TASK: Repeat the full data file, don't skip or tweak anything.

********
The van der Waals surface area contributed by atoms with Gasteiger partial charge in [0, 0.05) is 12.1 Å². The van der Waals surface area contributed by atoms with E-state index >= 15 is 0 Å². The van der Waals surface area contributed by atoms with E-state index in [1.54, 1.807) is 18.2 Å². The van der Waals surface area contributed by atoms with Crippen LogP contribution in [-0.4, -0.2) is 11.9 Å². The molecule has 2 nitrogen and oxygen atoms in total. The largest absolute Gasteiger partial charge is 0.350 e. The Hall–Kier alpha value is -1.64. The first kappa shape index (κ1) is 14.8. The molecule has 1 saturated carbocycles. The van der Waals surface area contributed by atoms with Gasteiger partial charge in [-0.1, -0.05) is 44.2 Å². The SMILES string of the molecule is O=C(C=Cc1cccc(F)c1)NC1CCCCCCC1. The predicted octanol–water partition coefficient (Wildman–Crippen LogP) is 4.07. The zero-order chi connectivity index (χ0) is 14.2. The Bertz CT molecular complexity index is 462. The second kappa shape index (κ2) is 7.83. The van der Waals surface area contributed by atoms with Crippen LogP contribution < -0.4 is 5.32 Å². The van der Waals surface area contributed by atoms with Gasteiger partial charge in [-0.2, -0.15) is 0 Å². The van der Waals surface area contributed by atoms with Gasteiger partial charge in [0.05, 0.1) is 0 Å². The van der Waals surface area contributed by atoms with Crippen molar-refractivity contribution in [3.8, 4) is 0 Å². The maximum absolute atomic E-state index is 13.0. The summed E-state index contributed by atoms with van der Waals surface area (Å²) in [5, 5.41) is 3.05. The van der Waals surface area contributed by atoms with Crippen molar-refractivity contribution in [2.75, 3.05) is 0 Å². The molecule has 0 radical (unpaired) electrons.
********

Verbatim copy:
The van der Waals surface area contributed by atoms with Gasteiger partial charge in [0, 0.05) is 12.1 Å². The van der Waals surface area contributed by atoms with E-state index >= 15 is 0 Å². The van der Waals surface area contributed by atoms with E-state index in [1.54, 1.807) is 18.2 Å². The van der Waals surface area contributed by atoms with Crippen LogP contribution in [-0.4, -0.2) is 11.9 Å². The molecule has 2 nitrogen and oxygen atoms in total. The largest absolute Gasteiger partial charge is 0.350 e. The Hall–Kier alpha value is -1.64. The first kappa shape index (κ1) is 14.8. The molecule has 1 saturated carbocycles. The van der Waals surface area contributed by atoms with Gasteiger partial charge in [-0.1, -0.05) is 44.2 Å². The SMILES string of the molecule is O=C(C=Cc1cccc(F)c1)NC1CCCCCCC1. The predicted octanol–water partition coefficient (Wildman–Crippen LogP) is 4.07. The zero-order chi connectivity index (χ0) is 14.2. The Bertz CT molecular complexity index is 462. The second kappa shape index (κ2) is 7.83. The van der Waals surface area contributed by atoms with Crippen LogP contribution < -0.4 is 5.32 Å². The van der Waals surface area contributed by atoms with Gasteiger partial charge in [-0.2, -0.15) is 0 Å². The van der Waals surface area contributed by atoms with Gasteiger partial charge in [0.05, 0.1) is 0 Å². The van der Waals surface area contributed by atoms with Crippen molar-refractivity contribution in [3.8, 4) is 0 Å². The maximum absolute atomic E-state index is 13.0. The summed E-state index contributed by atoms with van der Waals surface area (Å²) in [5, 5.41) is 3.05. The van der Waals surface area contributed by atoms with Crippen molar-refractivity contribution in [2.75, 3.05) is 0 Å². The molecule has 0 radical (unpaired) electrons.